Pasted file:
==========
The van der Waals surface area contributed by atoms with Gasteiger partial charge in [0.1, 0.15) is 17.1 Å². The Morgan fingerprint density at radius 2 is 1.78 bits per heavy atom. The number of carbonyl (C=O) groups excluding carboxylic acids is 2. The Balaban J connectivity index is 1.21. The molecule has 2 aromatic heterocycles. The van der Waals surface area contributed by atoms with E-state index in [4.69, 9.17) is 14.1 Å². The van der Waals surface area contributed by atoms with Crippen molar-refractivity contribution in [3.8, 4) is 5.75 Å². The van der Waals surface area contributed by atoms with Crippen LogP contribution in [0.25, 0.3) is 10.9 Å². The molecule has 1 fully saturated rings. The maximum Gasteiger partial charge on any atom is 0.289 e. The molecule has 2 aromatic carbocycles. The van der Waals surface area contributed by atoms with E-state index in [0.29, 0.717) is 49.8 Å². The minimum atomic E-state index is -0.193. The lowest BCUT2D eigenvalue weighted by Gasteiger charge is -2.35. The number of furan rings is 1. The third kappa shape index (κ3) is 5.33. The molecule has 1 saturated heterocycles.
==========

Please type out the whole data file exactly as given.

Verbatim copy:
The van der Waals surface area contributed by atoms with Gasteiger partial charge in [0.1, 0.15) is 17.1 Å². The Morgan fingerprint density at radius 2 is 1.78 bits per heavy atom. The number of carbonyl (C=O) groups excluding carboxylic acids is 2. The Balaban J connectivity index is 1.21. The molecule has 2 aromatic heterocycles. The van der Waals surface area contributed by atoms with E-state index in [4.69, 9.17) is 14.1 Å². The van der Waals surface area contributed by atoms with Crippen molar-refractivity contribution in [3.8, 4) is 5.75 Å². The van der Waals surface area contributed by atoms with Crippen LogP contribution in [0.25, 0.3) is 10.9 Å². The molecule has 1 fully saturated rings. The maximum Gasteiger partial charge on any atom is 0.289 e. The molecule has 2 aromatic carbocycles. The van der Waals surface area contributed by atoms with E-state index in [0.29, 0.717) is 49.8 Å². The minimum atomic E-state index is -0.193. The lowest BCUT2D eigenvalue weighted by Gasteiger charge is -2.35. The number of furan rings is 1. The third kappa shape index (κ3) is 5.33. The molecule has 1 saturated heterocycles.